Silver nano particles are formed by the reduction of Ag+ during exposure to the extract at 600°C. Colour change from pale yellow to brown colour indicates the formation of silver nano particles in the solution and this may be due to the excitation of surface plasmon vibrations in the silver metal nano particles. Fig.1 shows the UV Nano photometer from the biosynthesized silver nano particles obtained from the extract of the marine red alga H.poryphyroides. It is observed that the silver surface plasmon resonance band occurs at 420 nm. The frequency and width of surface plasmon absorption depends upon the size and shape of the metal nanoparticles as well as on the dielectric constant of the metal itself and the surrounding metal. It is generally recognized that UV Nano photometer could be used to examine absorption peak of controlled nano particles in aqueous suspensions.
The FT-IR spectrum analysis of silver nano particles manifests absorption peaks. The possible potential biomolecules responsible for the reduction of silver ions to silver nanoparticle were identified using FT IR analysis. Figure 2 shows the FT IR spectrum of algal assisted silver nano particles. The spectral bands were interpreted for identification of functional moieties of organic compounds adhering to the silver nano particles. The band at 3662.45 to 3884.34 cm-1 represents O H stretching groups of amides plane bending respectively. The band at 3632.45 cm-1 corresponds to a free alcohol group, and the band at 3515.70 cm-1 corresponding to intramolecular hydrogen bonds. The band at 3367.06 to 3393.66 cm-1 free amine. The band at 3117.20 to 3343.92 cm-1 assigned to be H bonded NH. The band at 2976.22 to 3276.53 cm-1 assigned to be =- C-H. The band at 2354.71 cm-1 assigned to be C=-N stretching vibrations. The groups of polysaccharides which are found in the H.poryphyroides have their interaction in the synthesis process of silver nano particle. The biological molecules such as secondary metabolites could possibly play a major role in the synthesis and stabilization of the metal nano particles was proved by FT-IR analysis. The result revealed that the capping ligand of the Ag- NPs may be an aromatic compound of alkanes or amines.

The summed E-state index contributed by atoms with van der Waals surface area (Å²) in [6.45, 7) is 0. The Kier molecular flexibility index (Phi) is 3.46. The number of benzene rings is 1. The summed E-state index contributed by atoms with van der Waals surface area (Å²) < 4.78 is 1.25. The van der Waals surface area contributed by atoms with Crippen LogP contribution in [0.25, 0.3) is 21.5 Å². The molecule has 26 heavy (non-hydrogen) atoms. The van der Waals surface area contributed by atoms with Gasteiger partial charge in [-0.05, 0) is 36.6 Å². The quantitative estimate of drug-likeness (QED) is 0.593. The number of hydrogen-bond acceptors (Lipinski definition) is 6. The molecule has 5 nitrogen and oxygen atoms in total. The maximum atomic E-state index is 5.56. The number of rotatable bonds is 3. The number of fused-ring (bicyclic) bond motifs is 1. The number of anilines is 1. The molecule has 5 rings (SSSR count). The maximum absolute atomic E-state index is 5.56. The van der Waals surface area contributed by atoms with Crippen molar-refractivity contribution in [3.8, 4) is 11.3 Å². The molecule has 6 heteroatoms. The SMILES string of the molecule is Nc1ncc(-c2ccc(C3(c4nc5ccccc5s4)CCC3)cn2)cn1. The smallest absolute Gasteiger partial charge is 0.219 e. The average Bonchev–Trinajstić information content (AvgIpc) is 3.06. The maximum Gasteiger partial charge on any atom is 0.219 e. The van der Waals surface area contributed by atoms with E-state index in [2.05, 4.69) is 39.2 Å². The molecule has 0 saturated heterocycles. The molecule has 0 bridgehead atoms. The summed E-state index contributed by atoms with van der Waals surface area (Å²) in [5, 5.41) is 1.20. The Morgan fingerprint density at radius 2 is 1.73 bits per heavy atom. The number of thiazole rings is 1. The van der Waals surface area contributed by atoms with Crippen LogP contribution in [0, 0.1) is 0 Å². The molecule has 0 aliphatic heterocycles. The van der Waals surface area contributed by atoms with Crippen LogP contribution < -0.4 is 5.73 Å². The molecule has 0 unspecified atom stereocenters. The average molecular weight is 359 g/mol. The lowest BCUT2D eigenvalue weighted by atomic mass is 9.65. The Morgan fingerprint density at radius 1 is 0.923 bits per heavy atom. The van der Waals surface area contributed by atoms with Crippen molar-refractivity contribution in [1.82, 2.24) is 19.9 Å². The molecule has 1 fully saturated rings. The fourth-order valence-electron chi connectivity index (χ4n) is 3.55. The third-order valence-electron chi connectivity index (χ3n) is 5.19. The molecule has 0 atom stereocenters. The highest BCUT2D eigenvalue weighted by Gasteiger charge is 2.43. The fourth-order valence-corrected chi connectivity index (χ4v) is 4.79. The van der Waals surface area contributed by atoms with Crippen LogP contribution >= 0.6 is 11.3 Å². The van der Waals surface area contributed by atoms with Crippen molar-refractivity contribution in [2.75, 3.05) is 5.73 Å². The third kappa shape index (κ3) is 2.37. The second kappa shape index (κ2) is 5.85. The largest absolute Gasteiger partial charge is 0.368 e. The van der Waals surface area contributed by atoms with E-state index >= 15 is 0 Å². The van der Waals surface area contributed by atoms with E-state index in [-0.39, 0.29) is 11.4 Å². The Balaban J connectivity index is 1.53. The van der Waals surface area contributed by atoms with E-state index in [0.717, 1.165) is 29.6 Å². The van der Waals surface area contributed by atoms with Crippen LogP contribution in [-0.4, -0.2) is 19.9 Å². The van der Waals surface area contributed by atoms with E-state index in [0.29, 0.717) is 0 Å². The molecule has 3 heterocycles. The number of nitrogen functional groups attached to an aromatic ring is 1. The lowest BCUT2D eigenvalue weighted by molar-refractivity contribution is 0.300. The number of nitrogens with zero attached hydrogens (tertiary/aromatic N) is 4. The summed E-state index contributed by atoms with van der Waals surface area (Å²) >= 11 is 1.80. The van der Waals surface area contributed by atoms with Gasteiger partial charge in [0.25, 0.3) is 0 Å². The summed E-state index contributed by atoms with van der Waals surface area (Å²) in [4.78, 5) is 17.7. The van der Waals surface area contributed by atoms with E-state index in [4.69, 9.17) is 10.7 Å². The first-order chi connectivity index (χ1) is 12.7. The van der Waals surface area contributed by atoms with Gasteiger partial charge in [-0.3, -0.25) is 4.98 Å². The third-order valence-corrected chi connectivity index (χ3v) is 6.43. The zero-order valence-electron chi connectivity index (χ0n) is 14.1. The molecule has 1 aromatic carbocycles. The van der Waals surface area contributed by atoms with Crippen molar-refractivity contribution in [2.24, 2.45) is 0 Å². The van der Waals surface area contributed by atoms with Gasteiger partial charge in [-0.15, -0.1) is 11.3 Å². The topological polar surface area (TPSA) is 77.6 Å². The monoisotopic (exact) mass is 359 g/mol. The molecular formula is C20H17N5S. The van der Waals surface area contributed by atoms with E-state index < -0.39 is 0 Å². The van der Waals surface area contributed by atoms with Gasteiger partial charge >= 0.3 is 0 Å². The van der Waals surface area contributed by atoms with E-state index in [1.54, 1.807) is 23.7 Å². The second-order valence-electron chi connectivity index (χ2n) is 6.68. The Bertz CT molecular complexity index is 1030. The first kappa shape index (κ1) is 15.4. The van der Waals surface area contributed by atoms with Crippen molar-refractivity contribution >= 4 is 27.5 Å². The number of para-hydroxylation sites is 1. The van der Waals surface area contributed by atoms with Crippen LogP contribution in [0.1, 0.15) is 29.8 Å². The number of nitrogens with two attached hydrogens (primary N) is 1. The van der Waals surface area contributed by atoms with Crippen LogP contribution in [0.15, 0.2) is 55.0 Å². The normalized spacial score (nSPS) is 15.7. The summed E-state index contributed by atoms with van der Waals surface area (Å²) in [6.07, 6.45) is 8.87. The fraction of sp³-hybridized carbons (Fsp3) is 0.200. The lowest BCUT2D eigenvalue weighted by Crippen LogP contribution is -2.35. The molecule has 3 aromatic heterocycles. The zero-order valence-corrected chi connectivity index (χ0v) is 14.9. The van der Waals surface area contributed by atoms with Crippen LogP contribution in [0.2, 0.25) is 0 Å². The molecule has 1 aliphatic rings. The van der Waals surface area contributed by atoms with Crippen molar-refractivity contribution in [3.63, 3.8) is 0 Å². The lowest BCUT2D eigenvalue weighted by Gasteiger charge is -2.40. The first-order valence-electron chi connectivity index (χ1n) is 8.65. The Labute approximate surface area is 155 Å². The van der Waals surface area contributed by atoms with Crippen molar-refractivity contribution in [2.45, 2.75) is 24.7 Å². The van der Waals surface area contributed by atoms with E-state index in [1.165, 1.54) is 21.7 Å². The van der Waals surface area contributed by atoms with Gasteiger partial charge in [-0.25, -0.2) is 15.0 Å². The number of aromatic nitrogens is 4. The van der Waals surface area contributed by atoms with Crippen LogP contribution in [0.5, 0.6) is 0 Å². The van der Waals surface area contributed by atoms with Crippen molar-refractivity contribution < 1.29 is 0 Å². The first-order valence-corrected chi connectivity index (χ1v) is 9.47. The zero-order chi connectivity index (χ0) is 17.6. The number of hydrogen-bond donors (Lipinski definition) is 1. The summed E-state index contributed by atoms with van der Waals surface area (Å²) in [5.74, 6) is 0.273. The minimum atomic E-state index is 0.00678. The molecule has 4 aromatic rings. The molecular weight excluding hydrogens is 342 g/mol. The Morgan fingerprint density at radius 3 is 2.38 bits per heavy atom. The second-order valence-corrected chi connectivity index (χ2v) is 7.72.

The SEM analysis of silver nano particles, besides being present in colloidal form in solution, was also micro precipitated on the surface of the biomass particles of H.poryphyroides. The Figure 3 shows the magnified view of algal assisted silver nano particles with the spherical shape and average size of the nano particle. The more stable spherical shape and isotropic nanoparticles was formed by the action of a large number of biomolecules ranged in the solution. The silver nano particles seems to be coated with the cell wall polysaccharide on the micrograph represented metallic silver which is reflected due to the diffraction of the electron beam from the metallic surface. It is known that the shape of the metal nano particles considerably changes their optical and electronic properties.
Figure 4 shows XRD patterns obtained from biosynthesized silver nano particles which shows characteristic peaks at (2 =22°), marked with {1 1 1}. Bragg reflections corresponding to {1 0 0}, {1 1 0}, {1 1 1} and {2 1 1} sets of lattice planes are observed in powder XRD pattern, which may be indexed based on the FCC structure of silver. The XRD pattern thus clearly shows that the silver nano particles are crystalline in nature. The value of pure silver lattice constant has been estimated to be = 4.081, a value that is consistent with =4.0862 A 0 reported by the JCPDS file no 4.0783. This estimation confirmed the hypothesis of particle mono crystallinity. The sharpening of the peaks clearly indicates that the particles are in nanoregime.
Silver nano particles synthesized from marine alga Halymenia poryphyroides were tested against bacterial pathogens Staphylococcus aureus, Salmonella typhi, Escherichia coli, Klebsiella pneumoniae and Proteus vulgaris and their efficacy were determined. The bacterial pathogens were susceptible to silver nano particles (30 µg/ml) in the range 20-22 mm in diameter as show in figure 5 compared to standard antibiotics Streptomycin, Erythromycin, polymyxin B and tetracycline. Minimum Inhibitory concentration was observed at a concentration of 5 µg/ml for all the organisms The efficacy of silver nano particles may be attributed by the phosphorylation of various proteins in the bacterial pathogen and is found to influence the bacterial signal transduction. The gram negative bacteria have a layer of
Bio-synthesis of silver nano particles from marine alga Halymenia Poryphyroides and its antibacterial efficacy - Image 1